DreadWorld Review: 'Decay' (2016)

There are certain film that I watch where, when the film is over, I think "There but for the grace of god go I..."Which is one of the wonderful powers that film holds over us. The fact that someone we've never met can tell a story that is so identifiable that is can shake the viewer to their very foundations. Joseph Wartnerchaney's film, Decay, is at it's core about loneliness. But the film also brilliantly touches on themes of abuse, religious obedience, obsessive compulsive disorder and most importantly rebirth, It's a film that takes a damaged piece of all of us and coalesces them into one of the best films of the year.

Jonathan is lonely. His various psychoses have crippled his emotional and social development and have left him almost entirely incapable of dealing with the outside world. Most of his ticks come, in traditional horror film lore, from his mother, a woman who would make Norma Bates seem like Donna Reed. Jonathan has insulated himself to the point of OCD-like routine. When two young girls break into his suburban home resulting in their accidental deaths, Jonathan's twisted mind sees a faint light at the end his tunnel of loneliness.

In short, Decay is a brilliant film. Writer/director Wartnerchaney is able to craft a film that, over the course of 90 minutes, makes you feel pretty much every emotion known to man. That being said its subject matter may be too much for general movie going audiences. The films macabre roots put it squarely in the same "brilliant but hard to digest" category as a film like Dead Girl.

Decay looks wonderful. Although made on an indie budget, it never looks like it is. Far too often independent horror flicks look like shit. Instead, Wartnerchaney has infused Decay with one of the most amazing rich color palates I've seen in a long time. Each frame seems masterfully manipulated to use certain colors to invoke certain emotions. There are scenes of color in the film that almost evoke a giallo feel, if not in context, but certainly in the way that color is used.

Wartnerchaney's vision would be just that if not for its flawless execution by star Rob Zabrecky. He infuses Jonathan with so many layers that it's impossible not to identify with him at some point during his emotional journey. Despite some of Jonathan's actions being horrific and his internal decision making process being flawed, we still empathize with him. After all, all anyone rally wants is to be loved.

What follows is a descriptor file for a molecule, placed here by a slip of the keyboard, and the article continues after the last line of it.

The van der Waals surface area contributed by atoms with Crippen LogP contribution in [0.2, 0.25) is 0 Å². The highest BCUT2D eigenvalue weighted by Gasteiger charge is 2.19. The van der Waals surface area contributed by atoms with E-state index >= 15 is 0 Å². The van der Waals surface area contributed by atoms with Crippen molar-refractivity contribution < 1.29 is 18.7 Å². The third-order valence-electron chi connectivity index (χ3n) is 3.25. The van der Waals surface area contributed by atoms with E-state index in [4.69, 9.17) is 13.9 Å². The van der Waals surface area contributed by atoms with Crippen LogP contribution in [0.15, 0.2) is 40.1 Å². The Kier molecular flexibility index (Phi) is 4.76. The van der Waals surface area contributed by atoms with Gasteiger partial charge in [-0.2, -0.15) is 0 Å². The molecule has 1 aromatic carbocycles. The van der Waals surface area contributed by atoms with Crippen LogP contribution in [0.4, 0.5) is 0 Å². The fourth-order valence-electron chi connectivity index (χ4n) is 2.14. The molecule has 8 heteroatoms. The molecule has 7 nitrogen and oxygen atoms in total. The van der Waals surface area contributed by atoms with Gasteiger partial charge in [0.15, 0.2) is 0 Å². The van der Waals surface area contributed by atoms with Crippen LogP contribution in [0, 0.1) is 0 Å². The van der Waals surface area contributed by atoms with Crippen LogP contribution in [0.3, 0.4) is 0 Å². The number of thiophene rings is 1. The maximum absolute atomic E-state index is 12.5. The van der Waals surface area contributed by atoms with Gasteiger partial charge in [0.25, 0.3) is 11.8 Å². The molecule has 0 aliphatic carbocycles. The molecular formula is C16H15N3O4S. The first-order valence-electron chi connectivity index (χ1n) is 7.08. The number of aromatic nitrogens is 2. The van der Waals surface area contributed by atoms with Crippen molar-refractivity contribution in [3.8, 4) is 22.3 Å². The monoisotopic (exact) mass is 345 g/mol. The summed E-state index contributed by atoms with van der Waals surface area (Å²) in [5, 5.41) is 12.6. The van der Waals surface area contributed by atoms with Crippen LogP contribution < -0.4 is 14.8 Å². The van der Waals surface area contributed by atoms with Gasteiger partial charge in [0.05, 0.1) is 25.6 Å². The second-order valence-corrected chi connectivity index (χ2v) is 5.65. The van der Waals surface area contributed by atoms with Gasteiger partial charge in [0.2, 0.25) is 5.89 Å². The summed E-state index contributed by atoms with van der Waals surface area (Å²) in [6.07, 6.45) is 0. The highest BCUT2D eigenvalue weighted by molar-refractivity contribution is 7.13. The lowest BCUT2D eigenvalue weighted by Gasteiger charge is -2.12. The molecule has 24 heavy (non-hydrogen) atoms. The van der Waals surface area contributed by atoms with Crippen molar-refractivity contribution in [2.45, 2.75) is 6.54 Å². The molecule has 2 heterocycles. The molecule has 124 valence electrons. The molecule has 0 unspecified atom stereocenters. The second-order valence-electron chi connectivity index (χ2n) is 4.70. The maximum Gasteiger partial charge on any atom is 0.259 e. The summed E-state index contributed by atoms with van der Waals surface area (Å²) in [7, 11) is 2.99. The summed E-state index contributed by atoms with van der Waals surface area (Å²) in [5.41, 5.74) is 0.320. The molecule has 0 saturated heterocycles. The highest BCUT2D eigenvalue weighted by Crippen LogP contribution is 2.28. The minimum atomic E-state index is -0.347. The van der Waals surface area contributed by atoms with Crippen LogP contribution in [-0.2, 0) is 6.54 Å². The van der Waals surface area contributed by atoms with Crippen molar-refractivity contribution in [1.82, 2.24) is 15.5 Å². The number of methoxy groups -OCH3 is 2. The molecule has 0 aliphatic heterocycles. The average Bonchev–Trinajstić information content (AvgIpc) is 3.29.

Decay may not be for everyone. If you re the type of person who despises flashbacks, dream sequences, and a lot of character building moments, than you might ant to pass on Decay. In fact, a cogent argument could be made that, despite its rather horrific premise, Decay is not really a horror film at all. It's a character study. It's a film about actions and consequences and how as a parent you an really fuck up you child. There are s few gross out moments, that like the rest of the film, are flawlessly executed, but if you are looking for a Herschell Gordon Lewis-like blood bath, you should look somewhere else.

I stated it above, but it bears repeating, Decay is a wonderful film. It is an emotional roller coaster about a character who at his core is flawed, but we can't help identify with. The film works because, at a fundamental level, there is a little part of Jonathan in all of us. We all have that desire for companionship, that need to not be alone. When that basic empathetic human emotion is coupled with brilliant film making and one of the best performances of the year, the result is a film that is both haunting and mesmerizing.

**** 1/2 stars out of *****

Decay is now available to stream on all the usual platforms. Check it out and support independent horror.

That's it for me. As always, thanks for reading and "enjoy every sandwich."

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